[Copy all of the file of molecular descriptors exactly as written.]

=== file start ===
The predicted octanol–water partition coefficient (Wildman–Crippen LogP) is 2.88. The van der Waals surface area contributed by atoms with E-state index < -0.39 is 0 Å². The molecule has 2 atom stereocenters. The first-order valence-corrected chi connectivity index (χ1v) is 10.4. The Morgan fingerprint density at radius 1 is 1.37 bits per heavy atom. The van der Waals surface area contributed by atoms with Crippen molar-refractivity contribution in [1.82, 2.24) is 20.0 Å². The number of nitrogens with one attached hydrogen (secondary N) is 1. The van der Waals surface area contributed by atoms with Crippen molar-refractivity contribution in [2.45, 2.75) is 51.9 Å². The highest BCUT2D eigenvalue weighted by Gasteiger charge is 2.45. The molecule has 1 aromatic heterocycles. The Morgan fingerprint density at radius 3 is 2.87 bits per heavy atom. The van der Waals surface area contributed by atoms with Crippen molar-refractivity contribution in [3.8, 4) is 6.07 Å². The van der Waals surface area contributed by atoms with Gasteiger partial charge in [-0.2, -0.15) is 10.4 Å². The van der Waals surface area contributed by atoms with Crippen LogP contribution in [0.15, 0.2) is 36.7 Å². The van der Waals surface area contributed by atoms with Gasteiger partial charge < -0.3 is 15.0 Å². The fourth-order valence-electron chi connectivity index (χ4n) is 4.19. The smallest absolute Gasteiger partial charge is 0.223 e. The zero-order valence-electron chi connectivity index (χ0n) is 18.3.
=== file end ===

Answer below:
The predicted octanol–water partition coefficient (Wildman–Crippen LogP) is 2.88. The van der Waals surface area contributed by atoms with E-state index < -0.39 is 0 Å². The molecule has 2 atom stereocenters. The first-order valence-corrected chi connectivity index (χ1v) is 10.4. The Morgan fingerprint density at radius 1 is 1.37 bits per heavy atom. The van der Waals surface area contributed by atoms with Crippen molar-refractivity contribution in [1.82, 2.24) is 20.0 Å². The number of nitrogens with one attached hydrogen (secondary N) is 1. The van der Waals surface area contributed by atoms with Crippen molar-refractivity contribution in [2.45, 2.75) is 51.9 Å². The highest BCUT2D eigenvalue weighted by Gasteiger charge is 2.45. The molecule has 1 aromatic heterocycles. The Morgan fingerprint density at radius 3 is 2.87 bits per heavy atom. The van der Waals surface area contributed by atoms with Crippen molar-refractivity contribution in [3.8, 4) is 6.07 Å². The van der Waals surface area contributed by atoms with Gasteiger partial charge in [-0.2, -0.15) is 10.4 Å². The van der Waals surface area contributed by atoms with Crippen LogP contribution in [0.15, 0.2) is 36.7 Å². The van der Waals surface area contributed by atoms with Gasteiger partial charge < -0.3 is 15.0 Å². The fourth-order valence-electron chi connectivity index (χ4n) is 4.19. The smallest absolute Gasteiger partial charge is 0.223 e. The zero-order valence-electron chi connectivity index (χ0n) is 18.3.